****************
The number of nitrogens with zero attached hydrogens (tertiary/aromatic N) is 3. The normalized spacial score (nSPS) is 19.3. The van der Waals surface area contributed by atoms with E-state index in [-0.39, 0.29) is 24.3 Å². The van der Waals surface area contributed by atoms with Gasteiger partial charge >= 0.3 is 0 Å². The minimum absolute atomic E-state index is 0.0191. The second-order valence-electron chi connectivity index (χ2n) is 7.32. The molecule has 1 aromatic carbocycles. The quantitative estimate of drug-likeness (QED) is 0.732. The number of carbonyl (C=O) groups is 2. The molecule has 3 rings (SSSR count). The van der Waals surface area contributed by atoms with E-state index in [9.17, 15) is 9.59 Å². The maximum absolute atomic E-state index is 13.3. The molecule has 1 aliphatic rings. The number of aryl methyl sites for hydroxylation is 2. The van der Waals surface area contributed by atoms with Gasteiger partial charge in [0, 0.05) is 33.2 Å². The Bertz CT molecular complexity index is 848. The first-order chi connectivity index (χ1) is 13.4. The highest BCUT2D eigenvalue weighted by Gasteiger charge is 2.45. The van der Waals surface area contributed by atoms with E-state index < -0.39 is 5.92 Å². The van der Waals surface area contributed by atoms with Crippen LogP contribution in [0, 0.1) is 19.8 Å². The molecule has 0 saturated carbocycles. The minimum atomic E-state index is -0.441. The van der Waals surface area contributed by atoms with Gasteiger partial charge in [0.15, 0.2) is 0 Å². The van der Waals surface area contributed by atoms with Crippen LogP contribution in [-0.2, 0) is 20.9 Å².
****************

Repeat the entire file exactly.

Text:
The number of nitrogens with zero attached hydrogens (tertiary/aromatic N) is 3. The normalized spacial score (nSPS) is 19.3. The van der Waals surface area contributed by atoms with E-state index in [-0.39, 0.29) is 24.3 Å². The van der Waals surface area contributed by atoms with Gasteiger partial charge >= 0.3 is 0 Å². The minimum absolute atomic E-state index is 0.0191. The second-order valence-electron chi connectivity index (χ2n) is 7.32. The molecule has 1 aromatic carbocycles. The quantitative estimate of drug-likeness (QED) is 0.732. The number of carbonyl (C=O) groups is 2. The molecule has 3 rings (SSSR count). The van der Waals surface area contributed by atoms with E-state index in [9.17, 15) is 9.59 Å². The maximum absolute atomic E-state index is 13.3. The molecule has 1 aliphatic rings. The number of aryl methyl sites for hydroxylation is 2. The van der Waals surface area contributed by atoms with Gasteiger partial charge in [0, 0.05) is 33.2 Å². The Bertz CT molecular complexity index is 848. The first-order chi connectivity index (χ1) is 13.4. The highest BCUT2D eigenvalue weighted by Gasteiger charge is 2.45. The van der Waals surface area contributed by atoms with E-state index < -0.39 is 5.92 Å². The van der Waals surface area contributed by atoms with Crippen LogP contribution in [0, 0.1) is 19.8 Å². The molecule has 0 saturated carbocycles. The minimum atomic E-state index is -0.441. The van der Waals surface area contributed by atoms with Gasteiger partial charge in [0.15, 0.2) is 0 Å². The van der Waals surface area contributed by atoms with Crippen LogP contribution in [-0.2, 0) is 20.9 Å².